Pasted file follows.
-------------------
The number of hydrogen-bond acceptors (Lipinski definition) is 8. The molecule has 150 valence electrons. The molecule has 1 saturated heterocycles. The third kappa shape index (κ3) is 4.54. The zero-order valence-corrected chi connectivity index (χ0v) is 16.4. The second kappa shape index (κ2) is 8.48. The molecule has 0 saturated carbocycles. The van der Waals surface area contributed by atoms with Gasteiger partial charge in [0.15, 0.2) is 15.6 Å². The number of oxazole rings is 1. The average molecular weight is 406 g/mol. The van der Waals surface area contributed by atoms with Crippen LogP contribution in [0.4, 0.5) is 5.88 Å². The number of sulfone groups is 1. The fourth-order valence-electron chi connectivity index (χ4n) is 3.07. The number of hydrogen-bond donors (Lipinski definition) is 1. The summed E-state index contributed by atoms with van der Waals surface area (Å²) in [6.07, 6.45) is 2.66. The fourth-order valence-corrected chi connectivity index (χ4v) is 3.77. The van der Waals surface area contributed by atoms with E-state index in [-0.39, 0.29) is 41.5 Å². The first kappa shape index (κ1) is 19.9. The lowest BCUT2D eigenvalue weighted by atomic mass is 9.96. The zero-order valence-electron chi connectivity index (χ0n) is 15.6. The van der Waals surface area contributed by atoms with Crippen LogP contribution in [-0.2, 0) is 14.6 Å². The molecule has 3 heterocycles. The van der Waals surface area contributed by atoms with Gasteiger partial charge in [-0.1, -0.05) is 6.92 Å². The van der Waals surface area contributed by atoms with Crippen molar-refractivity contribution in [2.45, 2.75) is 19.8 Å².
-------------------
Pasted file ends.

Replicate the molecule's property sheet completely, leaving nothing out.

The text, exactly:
The number of hydrogen-bond acceptors (Lipinski definition) is 8. The molecule has 150 valence electrons. The molecule has 1 saturated heterocycles. The third kappa shape index (κ3) is 4.54. The zero-order valence-corrected chi connectivity index (χ0v) is 16.4. The second kappa shape index (κ2) is 8.48. The molecule has 0 saturated carbocycles. The van der Waals surface area contributed by atoms with Gasteiger partial charge in [0.15, 0.2) is 15.6 Å². The number of oxazole rings is 1. The average molecular weight is 406 g/mol. The van der Waals surface area contributed by atoms with Crippen LogP contribution in [0.4, 0.5) is 5.88 Å². The number of sulfone groups is 1. The fourth-order valence-electron chi connectivity index (χ4n) is 3.07. The number of hydrogen-bond donors (Lipinski definition) is 1. The summed E-state index contributed by atoms with van der Waals surface area (Å²) in [6.07, 6.45) is 2.66. The fourth-order valence-corrected chi connectivity index (χ4v) is 3.77. The van der Waals surface area contributed by atoms with E-state index in [-0.39, 0.29) is 41.5 Å². The first kappa shape index (κ1) is 19.9. The lowest BCUT2D eigenvalue weighted by atomic mass is 9.96. The zero-order valence-electron chi connectivity index (χ0n) is 15.6. The van der Waals surface area contributed by atoms with Crippen LogP contribution in [-0.2, 0) is 14.6 Å². The molecule has 3 heterocycles. The van der Waals surface area contributed by atoms with Gasteiger partial charge in [-0.1, -0.05) is 6.92 Å². The van der Waals surface area contributed by atoms with Crippen molar-refractivity contribution in [2.45, 2.75) is 19.8 Å².